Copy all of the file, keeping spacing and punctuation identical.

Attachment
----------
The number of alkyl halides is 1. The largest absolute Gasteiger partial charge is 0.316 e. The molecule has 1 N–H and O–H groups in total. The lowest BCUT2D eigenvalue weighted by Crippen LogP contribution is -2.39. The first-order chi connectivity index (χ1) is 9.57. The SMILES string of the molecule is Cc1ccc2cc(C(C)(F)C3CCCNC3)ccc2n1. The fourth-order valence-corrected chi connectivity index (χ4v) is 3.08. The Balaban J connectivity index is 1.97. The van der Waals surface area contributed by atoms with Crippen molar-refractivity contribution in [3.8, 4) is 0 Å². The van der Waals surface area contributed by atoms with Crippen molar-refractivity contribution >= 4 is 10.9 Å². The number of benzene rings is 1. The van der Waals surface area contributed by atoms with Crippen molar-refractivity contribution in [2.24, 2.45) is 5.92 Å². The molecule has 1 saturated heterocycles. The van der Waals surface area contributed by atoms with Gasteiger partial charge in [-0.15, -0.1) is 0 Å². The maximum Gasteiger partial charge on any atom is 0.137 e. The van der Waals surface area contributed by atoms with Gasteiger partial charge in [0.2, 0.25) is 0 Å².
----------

The number of alkyl halides is 1. The largest absolute Gasteiger partial charge is 0.316 e. The molecule has 1 N–H and O–H groups in total. The lowest BCUT2D eigenvalue weighted by Crippen LogP contribution is -2.39. The first-order chi connectivity index (χ1) is 9.57. The SMILES string of the molecule is Cc1ccc2cc(C(C)(F)C3CCCNC3)ccc2n1. The fourth-order valence-corrected chi connectivity index (χ4v) is 3.08. The Balaban J connectivity index is 1.97. The van der Waals surface area contributed by atoms with Crippen molar-refractivity contribution in [3.8, 4) is 0 Å². The van der Waals surface area contributed by atoms with Crippen molar-refractivity contribution >= 4 is 10.9 Å². The number of benzene rings is 1. The van der Waals surface area contributed by atoms with Crippen molar-refractivity contribution in [2.24, 2.45) is 5.92 Å². The molecule has 1 saturated heterocycles. The van der Waals surface area contributed by atoms with Gasteiger partial charge in [-0.15, -0.1) is 0 Å². The maximum Gasteiger partial charge on any atom is 0.137 e. The van der Waals surface area contributed by atoms with Gasteiger partial charge in [0.2, 0.25) is 0 Å².